Pioneer of hormone action awarded the Gregory Pincus Medal

May 18, 2016

WORCESTER, MA - Pierre Chambon, MD, founder of the Institute of Genetics and Molecular and Cell Biology in Strasbourg, France, and an internationally prominent biomedical researcher, was named the recipient of the Gregory Pincus Medal by UMass Medical School. Dr. Chambon received the award for his discovery of the nuclear receptor superfamily and how these proteins interact with hormones to regulate the genes that control development, homeostasis and metabolism. The Pincus Medal was established to honor Gregory F. Pincus, a pioneer in reproductive biology and the co-founder of the Worcester Foundation for Biomedical Research.

"Pierre Chambon was among the first to couple the molecular biology of gene expression with steroid hormone action," said Thoru Pederson, PhD, the Vitold Arnett professor of cell biology, professor of biochemistry & molecular pharmacology, associate vice provost for research at UMass Medical School and president emeritus of the Worcester Foundation for Biomedical Research. "He discovered introns in the ovalbumin gene at a time when split genes were still a very new arrival on the scene and he and colleagues subsequently were the first to clone an estrogen-responsive gene. His work in subsequent years has been of the highest order in the field of gene regulation in embryonic development."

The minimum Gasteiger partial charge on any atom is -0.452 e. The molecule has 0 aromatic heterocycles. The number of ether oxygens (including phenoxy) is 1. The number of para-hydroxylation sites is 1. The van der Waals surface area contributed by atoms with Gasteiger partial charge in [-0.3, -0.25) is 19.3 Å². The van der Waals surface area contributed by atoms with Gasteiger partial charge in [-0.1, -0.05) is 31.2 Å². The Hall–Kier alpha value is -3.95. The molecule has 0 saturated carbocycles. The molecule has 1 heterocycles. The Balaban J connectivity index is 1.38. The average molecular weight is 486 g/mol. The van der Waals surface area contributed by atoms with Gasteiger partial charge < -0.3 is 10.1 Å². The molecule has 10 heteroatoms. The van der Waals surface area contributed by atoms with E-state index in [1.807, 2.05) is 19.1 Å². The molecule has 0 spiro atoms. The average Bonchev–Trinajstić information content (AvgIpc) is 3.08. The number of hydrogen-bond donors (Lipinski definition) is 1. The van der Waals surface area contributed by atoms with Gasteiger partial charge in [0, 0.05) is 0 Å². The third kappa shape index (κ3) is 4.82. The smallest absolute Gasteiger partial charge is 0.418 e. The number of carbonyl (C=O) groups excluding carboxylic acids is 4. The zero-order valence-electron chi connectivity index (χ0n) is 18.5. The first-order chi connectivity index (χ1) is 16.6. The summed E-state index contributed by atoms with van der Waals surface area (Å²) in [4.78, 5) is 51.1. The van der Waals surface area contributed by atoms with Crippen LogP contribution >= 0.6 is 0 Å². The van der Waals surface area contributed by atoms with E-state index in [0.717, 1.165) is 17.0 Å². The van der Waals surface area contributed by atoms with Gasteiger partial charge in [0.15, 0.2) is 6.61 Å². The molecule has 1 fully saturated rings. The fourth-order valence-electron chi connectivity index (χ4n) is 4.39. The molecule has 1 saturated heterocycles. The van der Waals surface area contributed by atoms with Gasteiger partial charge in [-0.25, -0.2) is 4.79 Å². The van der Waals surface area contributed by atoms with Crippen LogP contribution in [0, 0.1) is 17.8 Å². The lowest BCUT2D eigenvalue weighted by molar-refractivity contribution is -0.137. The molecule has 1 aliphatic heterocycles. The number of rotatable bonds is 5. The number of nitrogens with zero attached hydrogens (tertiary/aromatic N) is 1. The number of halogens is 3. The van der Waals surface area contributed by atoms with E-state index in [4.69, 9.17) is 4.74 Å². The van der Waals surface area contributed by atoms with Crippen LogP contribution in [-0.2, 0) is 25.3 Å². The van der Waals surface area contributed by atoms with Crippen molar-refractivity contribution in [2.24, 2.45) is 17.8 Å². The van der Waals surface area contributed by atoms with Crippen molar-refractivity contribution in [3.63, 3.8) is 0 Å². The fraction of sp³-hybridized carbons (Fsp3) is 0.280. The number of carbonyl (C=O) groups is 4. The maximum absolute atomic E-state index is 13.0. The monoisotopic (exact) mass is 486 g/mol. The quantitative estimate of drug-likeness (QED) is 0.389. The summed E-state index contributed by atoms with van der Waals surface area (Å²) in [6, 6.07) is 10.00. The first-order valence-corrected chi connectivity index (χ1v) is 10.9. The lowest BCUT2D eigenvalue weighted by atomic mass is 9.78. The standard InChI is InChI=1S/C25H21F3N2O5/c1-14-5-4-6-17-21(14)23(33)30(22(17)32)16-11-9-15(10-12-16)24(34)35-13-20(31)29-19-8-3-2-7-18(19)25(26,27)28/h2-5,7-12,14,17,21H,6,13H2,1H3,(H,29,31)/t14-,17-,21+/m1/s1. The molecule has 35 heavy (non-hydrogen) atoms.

Chambon's work to dissect the structure and function of nuclear hormone receptors by cloning the estrogen and progesterone receptors led to the discovery of a superfamily of nuclear receptors and to unlocking a universal mechanism of action that links gene expression, transcription, physiology and pathology. This research helped illuminate how nuclear receptors and other proteins integrate hormonal signals to modulate gene expression. His discoveries made over 45 years of biomedical research have revolutionized the fields of development, endocrinology and metabolism, and their related disorders. This has led to new tactics for drug discovery and novel applications in biotechnology and modern medicine.

A member of the French Académie des Sciences, a Foreign Member of the U.S. National Academy of Sciences and of the Royal Swedish Academy of Sciences, Chambon has authored hundreds of publications and served on the editorial boards of Cell, and Molecular Cell. He has received numerous international awards for his discoveries, including the 2004 Lasker Basic Medical Research Award and the 2010 Gairdner Award.

The Gregory Pincus Medal awards of the Worcester Foundation were initiated in 1969. Seven of the recipients were or subsequently became Nobel laureates.
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About the University of Massachusetts Medical School

The University of Massachusetts Medical School, one of the fastest growing academic health centers in the country, has built a reputation as a world-class research institution, consistently producing noteworthy advances in clinical and basic research. The Medical School attracts more than $277 million in research funding annually, 80 percent of which comes from federal funding sources. The mission of the Medical School is to advance the health and well-being of the people of the commonwealth and the world through pioneering education, research, public service and health care delivery with its clinical partner, UMass Memorial Health Care. For more information, visit http://www.umassmed.edu.

University of Massachusetts Medical School

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